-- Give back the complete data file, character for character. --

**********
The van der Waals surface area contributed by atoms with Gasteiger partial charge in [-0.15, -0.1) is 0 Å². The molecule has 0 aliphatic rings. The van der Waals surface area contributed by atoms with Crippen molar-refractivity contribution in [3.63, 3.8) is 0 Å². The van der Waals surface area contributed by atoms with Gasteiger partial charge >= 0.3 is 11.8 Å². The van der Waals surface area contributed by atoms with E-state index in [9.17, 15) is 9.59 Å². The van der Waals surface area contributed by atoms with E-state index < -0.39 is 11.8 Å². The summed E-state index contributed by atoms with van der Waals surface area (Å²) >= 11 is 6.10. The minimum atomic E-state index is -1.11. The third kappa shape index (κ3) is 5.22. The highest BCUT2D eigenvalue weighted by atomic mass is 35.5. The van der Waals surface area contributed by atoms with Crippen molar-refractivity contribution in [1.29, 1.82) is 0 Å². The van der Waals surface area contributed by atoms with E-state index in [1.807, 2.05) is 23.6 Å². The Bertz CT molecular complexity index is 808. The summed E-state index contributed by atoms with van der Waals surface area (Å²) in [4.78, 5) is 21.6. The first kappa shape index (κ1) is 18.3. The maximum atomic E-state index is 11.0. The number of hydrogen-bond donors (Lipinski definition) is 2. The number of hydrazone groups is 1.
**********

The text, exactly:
The van der Waals surface area contributed by atoms with Gasteiger partial charge in [-0.15, -0.1) is 0 Å². The molecule has 0 aliphatic rings. The van der Waals surface area contributed by atoms with Crippen molar-refractivity contribution in [3.63, 3.8) is 0 Å². The van der Waals surface area contributed by atoms with Gasteiger partial charge >= 0.3 is 11.8 Å². The van der Waals surface area contributed by atoms with E-state index in [9.17, 15) is 9.59 Å². The van der Waals surface area contributed by atoms with E-state index < -0.39 is 11.8 Å². The summed E-state index contributed by atoms with van der Waals surface area (Å²) >= 11 is 6.10. The minimum atomic E-state index is -1.11. The third kappa shape index (κ3) is 5.22. The highest BCUT2D eigenvalue weighted by atomic mass is 35.5. The van der Waals surface area contributed by atoms with Crippen molar-refractivity contribution in [1.29, 1.82) is 0 Å². The van der Waals surface area contributed by atoms with E-state index in [1.807, 2.05) is 23.6 Å². The Bertz CT molecular complexity index is 808. The summed E-state index contributed by atoms with van der Waals surface area (Å²) in [4.78, 5) is 21.6. The first kappa shape index (κ1) is 18.3. The maximum atomic E-state index is 11.0. The number of hydrogen-bond donors (Lipinski definition) is 2. The number of hydrazone groups is 1.